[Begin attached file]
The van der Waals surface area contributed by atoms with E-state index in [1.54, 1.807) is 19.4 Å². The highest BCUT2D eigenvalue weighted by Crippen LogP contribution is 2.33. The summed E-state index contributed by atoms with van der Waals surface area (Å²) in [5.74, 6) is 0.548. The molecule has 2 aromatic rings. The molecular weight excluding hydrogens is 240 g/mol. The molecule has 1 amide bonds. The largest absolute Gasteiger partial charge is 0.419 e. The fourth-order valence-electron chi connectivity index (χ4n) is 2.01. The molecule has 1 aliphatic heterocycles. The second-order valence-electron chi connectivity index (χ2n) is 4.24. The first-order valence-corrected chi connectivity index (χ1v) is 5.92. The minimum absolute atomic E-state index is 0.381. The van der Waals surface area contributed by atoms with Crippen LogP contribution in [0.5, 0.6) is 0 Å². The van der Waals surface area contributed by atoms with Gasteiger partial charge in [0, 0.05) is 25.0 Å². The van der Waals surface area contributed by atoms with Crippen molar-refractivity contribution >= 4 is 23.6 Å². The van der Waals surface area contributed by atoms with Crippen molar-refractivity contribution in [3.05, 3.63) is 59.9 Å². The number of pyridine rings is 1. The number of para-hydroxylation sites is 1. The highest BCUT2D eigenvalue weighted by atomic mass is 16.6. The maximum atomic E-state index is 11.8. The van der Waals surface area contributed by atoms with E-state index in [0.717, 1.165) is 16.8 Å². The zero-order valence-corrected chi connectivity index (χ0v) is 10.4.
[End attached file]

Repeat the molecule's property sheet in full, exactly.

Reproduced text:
The van der Waals surface area contributed by atoms with E-state index in [1.54, 1.807) is 19.4 Å². The highest BCUT2D eigenvalue weighted by Crippen LogP contribution is 2.33. The summed E-state index contributed by atoms with van der Waals surface area (Å²) in [5.74, 6) is 0.548. The molecule has 2 aromatic rings. The molecular weight excluding hydrogens is 240 g/mol. The molecule has 1 amide bonds. The largest absolute Gasteiger partial charge is 0.419 e. The fourth-order valence-electron chi connectivity index (χ4n) is 2.01. The molecule has 1 aliphatic heterocycles. The second-order valence-electron chi connectivity index (χ2n) is 4.24. The first-order valence-corrected chi connectivity index (χ1v) is 5.92. The minimum absolute atomic E-state index is 0.381. The van der Waals surface area contributed by atoms with Crippen LogP contribution in [0.5, 0.6) is 0 Å². The van der Waals surface area contributed by atoms with Gasteiger partial charge in [0, 0.05) is 25.0 Å². The van der Waals surface area contributed by atoms with Crippen molar-refractivity contribution >= 4 is 23.6 Å². The van der Waals surface area contributed by atoms with Crippen molar-refractivity contribution in [3.05, 3.63) is 59.9 Å². The number of pyridine rings is 1. The number of para-hydroxylation sites is 1. The highest BCUT2D eigenvalue weighted by atomic mass is 16.6. The maximum atomic E-state index is 11.8. The van der Waals surface area contributed by atoms with E-state index in [0.717, 1.165) is 16.8 Å². The zero-order valence-corrected chi connectivity index (χ0v) is 10.4.